The war was over. The family were staying with a friend of my grandmother's in La Ciotat, a small harbour town near Marseille, our normal home. I remember a dark apartment, ships' masts, a smell of tar, iron and iodine, grownups. My father said, 'Je vais t'emmener au cinéma ce soir voir La Ruée vers lor.' 'I am going to take you to the pictures tonight to see The Gold Rush.' I did not know what 'cinéma' was, it was one of those wonderful and unimaginable pleasures like La Semaine de Suzette and its doll Bleuette, which the war had taken away. Grown-ups would evoke them discreetly, so as not to make you envious, not to corrupt you with impossible desires. They would say, 'Avant guerre, tu vois, il y avait ...' 'Before the war, there was ... ' My grandmother had a beautiful satin box with flowers painted on the cover. She hoarded ribbons in it. She said, 'You see, before the war, this was given to me as a present, and it was full of chocolates.' I could not imagine what they were, apart from an unattainable marvel, part of a world gone forever. I thought that the ribbons were beautiful, all the colours of the bunch of flowers painted on the cover.
Now all these things were returning, one by one. Cinema was one of them.
We went late one evening. I remember dark streets, and walking hand in hand with my father. I had misunderstood the name of the film, and not dared ask too many questions. You were supposed to be bright if you took things in quickly. I liked to play at being bright. I had vaguely understood something about a press of people, and was surprised to see the streets so empty. I had heard, not La Ruée vers l'or, 'ruée' being quite outside the bounds of my vocabulary, but La rue Everlor. Everlord, everlaure, Héverlore, Aiverlaur? It would be foreign, magical. Each of the streets through which we went might have led to it. I remember I kept saying, 'Is this it?' and my father said, 'No, a bit further'. I loved my father, and he loved me. It was so intense and we were both so strung up, uneasy about it. But exalted. All this spare passion between us, which we did not know how to show. So we were exceedingly well-behaved towards each other. I was promising myself to be very quiet, whatever it would be. He was coaxing me to walk a bit further without having to carry me, by promising that it was just a bit further. It was all part of the Rue Everlor.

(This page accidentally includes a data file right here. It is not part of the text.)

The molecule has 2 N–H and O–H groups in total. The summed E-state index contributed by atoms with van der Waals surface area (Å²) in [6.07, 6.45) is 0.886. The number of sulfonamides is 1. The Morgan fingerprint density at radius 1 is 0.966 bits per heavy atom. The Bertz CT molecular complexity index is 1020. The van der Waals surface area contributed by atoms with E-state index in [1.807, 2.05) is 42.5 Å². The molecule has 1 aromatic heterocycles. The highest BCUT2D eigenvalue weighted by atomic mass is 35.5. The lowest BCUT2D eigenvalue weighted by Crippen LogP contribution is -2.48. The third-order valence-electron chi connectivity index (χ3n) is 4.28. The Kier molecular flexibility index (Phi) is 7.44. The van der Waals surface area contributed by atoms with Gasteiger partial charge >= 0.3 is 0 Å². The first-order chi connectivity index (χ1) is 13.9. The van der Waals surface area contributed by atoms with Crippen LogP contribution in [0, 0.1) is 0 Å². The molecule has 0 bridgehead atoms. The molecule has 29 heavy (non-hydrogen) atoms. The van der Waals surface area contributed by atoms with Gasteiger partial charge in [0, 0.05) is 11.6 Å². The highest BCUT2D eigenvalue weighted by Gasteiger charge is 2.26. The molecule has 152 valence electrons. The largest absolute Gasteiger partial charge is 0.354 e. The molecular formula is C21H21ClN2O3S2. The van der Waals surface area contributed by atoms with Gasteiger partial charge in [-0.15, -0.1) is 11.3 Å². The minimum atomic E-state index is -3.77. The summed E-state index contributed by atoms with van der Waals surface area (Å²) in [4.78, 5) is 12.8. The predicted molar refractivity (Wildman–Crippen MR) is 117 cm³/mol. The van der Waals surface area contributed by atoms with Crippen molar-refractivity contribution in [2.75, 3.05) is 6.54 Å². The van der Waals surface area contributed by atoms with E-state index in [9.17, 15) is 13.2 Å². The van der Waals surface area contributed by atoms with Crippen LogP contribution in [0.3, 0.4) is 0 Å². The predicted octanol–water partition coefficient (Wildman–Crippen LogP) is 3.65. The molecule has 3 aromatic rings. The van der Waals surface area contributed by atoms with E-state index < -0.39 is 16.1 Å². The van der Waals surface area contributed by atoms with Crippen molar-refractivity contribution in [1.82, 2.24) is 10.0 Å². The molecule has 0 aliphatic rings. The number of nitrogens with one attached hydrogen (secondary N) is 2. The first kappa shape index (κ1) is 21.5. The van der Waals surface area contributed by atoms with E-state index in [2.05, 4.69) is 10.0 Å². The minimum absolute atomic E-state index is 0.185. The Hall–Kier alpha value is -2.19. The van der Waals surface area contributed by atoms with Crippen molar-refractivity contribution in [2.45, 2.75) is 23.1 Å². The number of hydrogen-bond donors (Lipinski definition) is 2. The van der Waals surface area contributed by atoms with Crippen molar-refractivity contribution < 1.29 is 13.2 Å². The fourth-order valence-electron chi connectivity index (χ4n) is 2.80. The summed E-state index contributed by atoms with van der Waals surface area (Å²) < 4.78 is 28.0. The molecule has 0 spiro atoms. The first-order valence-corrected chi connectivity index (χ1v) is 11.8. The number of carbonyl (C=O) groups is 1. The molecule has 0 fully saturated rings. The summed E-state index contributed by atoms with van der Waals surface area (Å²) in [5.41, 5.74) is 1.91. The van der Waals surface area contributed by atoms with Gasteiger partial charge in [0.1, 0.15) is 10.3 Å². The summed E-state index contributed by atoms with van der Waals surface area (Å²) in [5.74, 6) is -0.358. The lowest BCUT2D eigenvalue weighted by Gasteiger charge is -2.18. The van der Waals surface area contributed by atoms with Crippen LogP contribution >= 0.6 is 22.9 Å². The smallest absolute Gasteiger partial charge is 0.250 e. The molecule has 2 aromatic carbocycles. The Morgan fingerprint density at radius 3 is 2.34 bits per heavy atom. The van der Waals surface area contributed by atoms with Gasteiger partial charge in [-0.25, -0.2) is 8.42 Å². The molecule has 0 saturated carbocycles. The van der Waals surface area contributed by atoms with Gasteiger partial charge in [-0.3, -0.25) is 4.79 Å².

When he did say 'nous voilà'! I just didn't get it. It was a house, a kind of shop with a rather dingy entrance. People were queueing to get in, but without ration stamps.
I never twigged what the gold rush was. It took me years to finally comprehend. But the house hanging over the cliff got me into agonies of suspense, and I was amazed, when the dark came without bombs, by how the black on the screen, especially the black of Charlie Chaplin's suit, his moustache, hat and rolling intense eyes, fitted the darkness of the little cinema. And how the white, the snow, the sheet that was the screen, was the light, and you forgot yourself when you were watching. The hunger that made Charlie, Charlot, chew the boiled slices of boot, moustache toing and froing under his nose, I understood as well or as little as the hunger of the grown-ups around me, my mother eating the woodworms along with the oats and the silence as everybody stopped to watch her. I was lucky, thin as a rake and never hungry.
I remember the terror though: when the bear comes out of the wood and stalks after unsuspecting Charlot on the steep, cliff-edged mountain path. I remember screaming and my scream breaking into ecstatic laughter and relief as the bear, instead of eating Charlot, started walking splay-footed in imitation of him, then went back into the wood. Yes, the war was over. And Charlot never even noticed.
copyright Nicole Ward Jouve
From Seeing in the Dark (Serpents Tail)
ed. Ian Breakwell & Paul Hammond